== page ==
In 1952, JD, Dorothy, Steve, and Jan had all returned to live in Oklahoma. They settled first in Chickasaw, and then moved to Shawnee. Eventually they settled in the Oklahoma City area. After Steve and Jan married and moved away to Maine and Colorado respectively, JD and Dorothy travelled around the country to visit them and their families. Everyone looked forward to their visits, and have fond memories of Grandpa and Grandma being there.
JD continued working for Sears as their Jewelry Department Manager. They trained him in hearing aids, and he managed that department also. Later he went to work for Totco Oil repairing their timers for the oil rigs. During his Sears years, he bacame an avid golfer, tennis player, bowler, and chess player. When the grandkids were old enough, he taught them all to play chess. After JD retired, computers were coming in. JD decided he needed to know something about those. He signed up for every class that the Vo Techs in the area had. He even learned to build computers. Everyone's first computer was built by Grandpa.
When the Henryetta alumni began having monthly meetings, JD began sending out a newsletter. Every month he would gather information via email and phone, enter it on the computer, and eventually was mailing out over 600 each month until his heart condition made him give it up. He continued to email his family and friends daily and one of his delights was the monthly luncheons he shared with Dorothy and their friends from Henryetta. The Henryetta School District honored him and several others who because of joining the war effort had not marched in their graduation exercises. They invited them to march with the graduating class in caps and gowns, and presented them with official Henryetta High School diplomas. He spent a lot of time working on the family history and left a great legacy not only for his children and grandchildren, but for nieces, nephews, and extended family that he thought of and prayed for continually.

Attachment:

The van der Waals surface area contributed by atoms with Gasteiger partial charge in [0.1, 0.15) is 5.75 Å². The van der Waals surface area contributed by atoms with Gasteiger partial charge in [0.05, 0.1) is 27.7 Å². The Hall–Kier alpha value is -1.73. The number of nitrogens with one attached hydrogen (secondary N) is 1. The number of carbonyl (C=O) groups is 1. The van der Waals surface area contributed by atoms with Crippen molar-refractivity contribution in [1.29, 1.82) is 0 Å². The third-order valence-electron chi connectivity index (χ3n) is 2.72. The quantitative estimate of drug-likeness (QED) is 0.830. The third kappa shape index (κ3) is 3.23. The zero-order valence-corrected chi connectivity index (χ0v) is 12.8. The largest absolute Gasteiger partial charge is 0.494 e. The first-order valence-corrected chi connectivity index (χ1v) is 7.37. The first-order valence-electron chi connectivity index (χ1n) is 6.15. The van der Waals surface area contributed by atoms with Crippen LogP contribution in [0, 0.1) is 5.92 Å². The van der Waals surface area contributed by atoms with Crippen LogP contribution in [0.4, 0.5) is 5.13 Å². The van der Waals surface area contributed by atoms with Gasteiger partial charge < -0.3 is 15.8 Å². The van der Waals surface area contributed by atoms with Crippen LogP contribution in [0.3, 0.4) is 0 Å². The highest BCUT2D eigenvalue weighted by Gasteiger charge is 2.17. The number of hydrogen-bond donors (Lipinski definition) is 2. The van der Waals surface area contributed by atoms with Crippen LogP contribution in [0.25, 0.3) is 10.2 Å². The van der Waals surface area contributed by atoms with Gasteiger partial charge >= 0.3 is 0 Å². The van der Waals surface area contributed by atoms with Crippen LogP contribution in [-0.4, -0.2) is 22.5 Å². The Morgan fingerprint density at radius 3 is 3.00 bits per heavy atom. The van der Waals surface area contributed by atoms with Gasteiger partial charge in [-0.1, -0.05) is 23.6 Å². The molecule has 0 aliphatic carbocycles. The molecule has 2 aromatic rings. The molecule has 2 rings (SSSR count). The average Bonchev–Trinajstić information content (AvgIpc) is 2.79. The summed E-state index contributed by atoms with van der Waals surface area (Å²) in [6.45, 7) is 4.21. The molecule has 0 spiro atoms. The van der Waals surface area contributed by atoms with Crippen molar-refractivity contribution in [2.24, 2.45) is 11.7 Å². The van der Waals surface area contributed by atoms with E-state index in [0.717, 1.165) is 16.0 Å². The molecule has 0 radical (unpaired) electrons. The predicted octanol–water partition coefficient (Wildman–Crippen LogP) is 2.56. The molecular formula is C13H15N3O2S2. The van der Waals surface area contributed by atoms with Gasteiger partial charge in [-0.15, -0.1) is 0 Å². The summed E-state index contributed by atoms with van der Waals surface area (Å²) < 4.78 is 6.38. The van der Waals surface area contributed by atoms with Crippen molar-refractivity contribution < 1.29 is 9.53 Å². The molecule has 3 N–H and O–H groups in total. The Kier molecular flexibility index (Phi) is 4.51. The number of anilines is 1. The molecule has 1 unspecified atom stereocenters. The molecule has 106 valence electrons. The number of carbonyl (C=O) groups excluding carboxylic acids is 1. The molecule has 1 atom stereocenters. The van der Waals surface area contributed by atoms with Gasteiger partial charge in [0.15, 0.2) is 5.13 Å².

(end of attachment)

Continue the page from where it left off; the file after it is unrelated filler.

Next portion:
In 2002, his son Steve moved back to Oklahoma City because of health issues. In order to assist Steve and spend time with him, Grandpa and Grandma began picking Steve up and going to eat pizza on Fridays. That tradition grew and encompassed every family member locally. When the grandkids and great-grandkids would come to town, one of the things they looked forward to was Grandpa and Grandma's Friday noon lunch at one of the pizza restaurants. It was a wonderful way to keep in touch and spend time with family and even friends who dropped in to see the family.
JD was preceded in death by his parents, Steven A. and Berthan Langford; his brothers and sister Vestal, Lloyd, Woody, and Ruth Helen. He is survived by his wife, Dorothy of the home, his son and wife, Steve and Lynda Langford of Mustang, OK; his daughter and husband, Jan and Butch Chafey of Bethany, OK; 5 grandchildren in order of birth, Stephania Langford, Brian and Sarah Troxell, Brent and April Troxell, Chad and Kristen Langford, Ashley and Troy Sirman. He is also survived by 11 great-grandchildren, Jade, Abby, Mia, Tony, Jordyn, Jackson, Karsten, Emma, Benjamin, Lexie, and Hudson; and by nieces and nephews that he emailed and prayed for regularly. JD was dearly loved and will be greatly missed.
A memorial service will be held on Monday, March 16 at 2:00pm at the Mercer-Adams Funeral Service Chapel.
1926 – unknown